Step-by-Step Guide to Pruning Your Wisteria Step-by-Step Guide to Pruning Your Wisteria
Wisteria is a vine that will take over an area if it is not controlled by pruning. Because the wisteria can grow very large, it can become a threat to any building or structure on which it grows. The speed at which wisteria grows means that pruning once a year is not enough.
Step 1 – Wasted Growth
Identify shoots that are simply going to provide growth and expansion for the vine, not flowers. These will grow very quickly and will extend from the vine with no sign of blossom – almost like a sucker. Because these stems tend to be outward growing, they can create quite problem in high winds. Cut all such shoots back to about a foot in length. This will encourage them to produce flowers next year.
Step 2 – Remove Shoots in Restricted Spaces
Wisteria shoots that have grown through the gaps between down pipes and walls will swell and eventually force the down pipe off the wall. Always cut these shoots back. Train the wisteria around the down pipes if you want them in that area. Keep the wisteria out of guttering and off light weight roofs where the weight alone can be enough to do damage. To maintain your light, prune overgrown wisteria away from windows - the dense foliage can cut out the light very effectively.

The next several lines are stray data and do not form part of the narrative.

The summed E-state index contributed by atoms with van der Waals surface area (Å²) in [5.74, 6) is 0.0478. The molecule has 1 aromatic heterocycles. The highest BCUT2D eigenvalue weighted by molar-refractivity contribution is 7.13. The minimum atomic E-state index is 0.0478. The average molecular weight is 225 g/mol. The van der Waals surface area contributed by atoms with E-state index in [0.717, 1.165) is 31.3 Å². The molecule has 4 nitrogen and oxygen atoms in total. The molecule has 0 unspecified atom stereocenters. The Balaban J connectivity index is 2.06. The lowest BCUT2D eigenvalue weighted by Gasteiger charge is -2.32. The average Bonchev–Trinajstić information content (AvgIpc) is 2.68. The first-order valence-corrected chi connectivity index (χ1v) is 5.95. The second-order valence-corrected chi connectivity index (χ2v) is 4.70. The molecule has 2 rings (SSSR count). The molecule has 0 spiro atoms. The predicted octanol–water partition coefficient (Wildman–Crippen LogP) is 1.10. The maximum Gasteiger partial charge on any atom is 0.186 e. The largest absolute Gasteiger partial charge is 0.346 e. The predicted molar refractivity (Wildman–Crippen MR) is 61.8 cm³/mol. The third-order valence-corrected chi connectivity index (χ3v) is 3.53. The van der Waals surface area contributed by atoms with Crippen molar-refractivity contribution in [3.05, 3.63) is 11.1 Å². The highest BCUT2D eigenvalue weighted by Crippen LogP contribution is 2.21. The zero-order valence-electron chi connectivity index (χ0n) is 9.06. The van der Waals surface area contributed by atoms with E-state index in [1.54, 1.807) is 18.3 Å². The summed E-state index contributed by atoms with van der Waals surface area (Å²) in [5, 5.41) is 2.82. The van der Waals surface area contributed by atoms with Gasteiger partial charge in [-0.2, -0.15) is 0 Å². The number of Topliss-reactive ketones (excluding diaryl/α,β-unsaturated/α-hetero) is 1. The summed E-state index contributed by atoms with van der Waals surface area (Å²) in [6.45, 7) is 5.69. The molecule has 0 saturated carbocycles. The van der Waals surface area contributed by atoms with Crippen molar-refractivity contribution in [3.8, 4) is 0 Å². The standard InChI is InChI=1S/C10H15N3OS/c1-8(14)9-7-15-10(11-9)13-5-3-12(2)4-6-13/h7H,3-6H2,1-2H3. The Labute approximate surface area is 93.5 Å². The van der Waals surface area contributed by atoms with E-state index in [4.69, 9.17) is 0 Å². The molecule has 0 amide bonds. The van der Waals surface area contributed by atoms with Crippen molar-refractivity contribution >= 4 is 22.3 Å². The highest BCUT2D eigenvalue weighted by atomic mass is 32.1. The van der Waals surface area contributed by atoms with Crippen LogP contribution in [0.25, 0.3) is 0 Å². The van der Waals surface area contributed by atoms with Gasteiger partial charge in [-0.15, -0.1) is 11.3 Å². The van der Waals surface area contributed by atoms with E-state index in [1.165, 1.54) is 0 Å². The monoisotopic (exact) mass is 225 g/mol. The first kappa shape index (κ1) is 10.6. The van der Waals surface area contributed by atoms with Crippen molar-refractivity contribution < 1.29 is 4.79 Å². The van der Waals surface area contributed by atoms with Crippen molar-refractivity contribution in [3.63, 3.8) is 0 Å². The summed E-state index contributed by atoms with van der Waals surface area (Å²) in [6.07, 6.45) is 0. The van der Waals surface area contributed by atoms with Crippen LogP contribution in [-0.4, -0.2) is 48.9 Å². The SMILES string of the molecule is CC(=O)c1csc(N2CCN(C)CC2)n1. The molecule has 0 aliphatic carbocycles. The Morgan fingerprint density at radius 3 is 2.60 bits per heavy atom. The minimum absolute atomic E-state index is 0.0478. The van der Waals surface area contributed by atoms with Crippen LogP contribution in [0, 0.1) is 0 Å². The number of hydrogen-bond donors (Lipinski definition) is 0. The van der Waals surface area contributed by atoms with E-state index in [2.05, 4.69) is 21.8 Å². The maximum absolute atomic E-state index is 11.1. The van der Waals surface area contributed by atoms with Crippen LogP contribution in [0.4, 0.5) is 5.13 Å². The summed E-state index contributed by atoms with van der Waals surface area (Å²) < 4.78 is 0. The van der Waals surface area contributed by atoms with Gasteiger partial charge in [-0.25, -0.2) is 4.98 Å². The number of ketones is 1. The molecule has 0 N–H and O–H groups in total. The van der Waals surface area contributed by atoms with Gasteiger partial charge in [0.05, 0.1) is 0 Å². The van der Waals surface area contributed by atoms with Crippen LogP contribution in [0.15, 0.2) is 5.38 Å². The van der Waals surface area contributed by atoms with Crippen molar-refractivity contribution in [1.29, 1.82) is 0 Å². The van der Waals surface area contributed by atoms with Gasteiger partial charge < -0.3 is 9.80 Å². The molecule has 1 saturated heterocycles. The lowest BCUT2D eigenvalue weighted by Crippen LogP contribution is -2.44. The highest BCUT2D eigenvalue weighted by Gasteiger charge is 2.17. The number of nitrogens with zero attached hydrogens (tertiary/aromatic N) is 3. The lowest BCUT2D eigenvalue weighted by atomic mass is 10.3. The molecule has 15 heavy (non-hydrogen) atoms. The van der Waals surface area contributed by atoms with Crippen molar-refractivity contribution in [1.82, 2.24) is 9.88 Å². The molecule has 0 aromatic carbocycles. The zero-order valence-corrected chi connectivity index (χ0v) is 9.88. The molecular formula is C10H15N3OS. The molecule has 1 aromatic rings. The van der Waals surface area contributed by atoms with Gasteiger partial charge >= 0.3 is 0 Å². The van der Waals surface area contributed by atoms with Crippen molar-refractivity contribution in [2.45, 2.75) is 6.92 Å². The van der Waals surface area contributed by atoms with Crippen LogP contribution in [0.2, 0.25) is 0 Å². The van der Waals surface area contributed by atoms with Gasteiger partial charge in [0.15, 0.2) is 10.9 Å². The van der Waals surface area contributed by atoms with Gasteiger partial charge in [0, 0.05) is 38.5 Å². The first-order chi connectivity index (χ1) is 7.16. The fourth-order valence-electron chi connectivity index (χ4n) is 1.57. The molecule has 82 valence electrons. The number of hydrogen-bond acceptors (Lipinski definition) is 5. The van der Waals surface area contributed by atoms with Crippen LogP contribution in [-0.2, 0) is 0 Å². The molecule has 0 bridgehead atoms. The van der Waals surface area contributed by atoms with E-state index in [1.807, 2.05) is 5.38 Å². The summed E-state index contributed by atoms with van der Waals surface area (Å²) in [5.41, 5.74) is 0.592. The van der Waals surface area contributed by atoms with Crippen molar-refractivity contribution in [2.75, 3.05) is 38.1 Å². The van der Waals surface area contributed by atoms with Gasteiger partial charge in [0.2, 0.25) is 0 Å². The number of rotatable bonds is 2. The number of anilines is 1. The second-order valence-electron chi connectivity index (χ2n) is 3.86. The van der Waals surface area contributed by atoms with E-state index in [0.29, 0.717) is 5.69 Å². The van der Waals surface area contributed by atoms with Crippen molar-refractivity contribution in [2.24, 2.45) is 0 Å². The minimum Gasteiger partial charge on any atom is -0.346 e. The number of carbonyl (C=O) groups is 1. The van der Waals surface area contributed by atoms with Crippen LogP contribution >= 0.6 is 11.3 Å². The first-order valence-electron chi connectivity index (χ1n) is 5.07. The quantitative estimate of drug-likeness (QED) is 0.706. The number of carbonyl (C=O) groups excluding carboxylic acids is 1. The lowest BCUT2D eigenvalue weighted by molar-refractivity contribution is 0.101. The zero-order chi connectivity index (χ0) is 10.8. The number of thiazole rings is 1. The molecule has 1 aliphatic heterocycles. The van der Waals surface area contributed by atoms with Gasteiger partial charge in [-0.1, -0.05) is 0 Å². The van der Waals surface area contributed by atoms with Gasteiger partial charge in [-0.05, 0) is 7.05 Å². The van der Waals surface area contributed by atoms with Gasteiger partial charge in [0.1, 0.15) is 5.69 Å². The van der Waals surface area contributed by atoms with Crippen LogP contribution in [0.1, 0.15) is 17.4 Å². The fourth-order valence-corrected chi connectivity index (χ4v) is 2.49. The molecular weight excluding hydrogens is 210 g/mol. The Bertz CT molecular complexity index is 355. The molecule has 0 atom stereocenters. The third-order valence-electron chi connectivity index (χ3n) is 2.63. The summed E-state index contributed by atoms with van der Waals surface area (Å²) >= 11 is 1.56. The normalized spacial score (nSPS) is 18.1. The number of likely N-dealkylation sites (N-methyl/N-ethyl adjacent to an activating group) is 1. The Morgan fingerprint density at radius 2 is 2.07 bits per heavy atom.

Step 3 – Cut Back Side Shoots
Cut back all the side shoots to leave four to six leaves except any that you are going to train. If you don’t want the wisteria to keep growing in the direction it has started in, you can either train the main stem back on itself or prune it and remove the growing tip. This will encourage more lateral growth.
Step 4 – January or February
Pruning in January or February while the wisteria is dormant will give you the chance to decide just how big you want the wisteria to grow and to increase the probable flower production in the coming year.
Step 5 – Thin Out Main Shoots
When the leaves are off the wisteria it is possible to see the great weight of shoots that the wisteria has produced. Choose one or two main shoots. Cut out the other shoots, especially if you can see that they have grown a significant length with little side shoot growth. Prune back the side shoots to two or three buds. The side shoots are where the flower bearing stems will originate so although this might seem a drastic amount of pruning, it will give a huge improvement in the number and size of flowers produced
The plant has to be controlled or it will take over. As the plant expands the sheer bulk and weight of the stems spread over a large area can become a hazard.
To produce a greater number of bigger flowers, the plant has to use more of its energy to produce flowers than simple woody growth.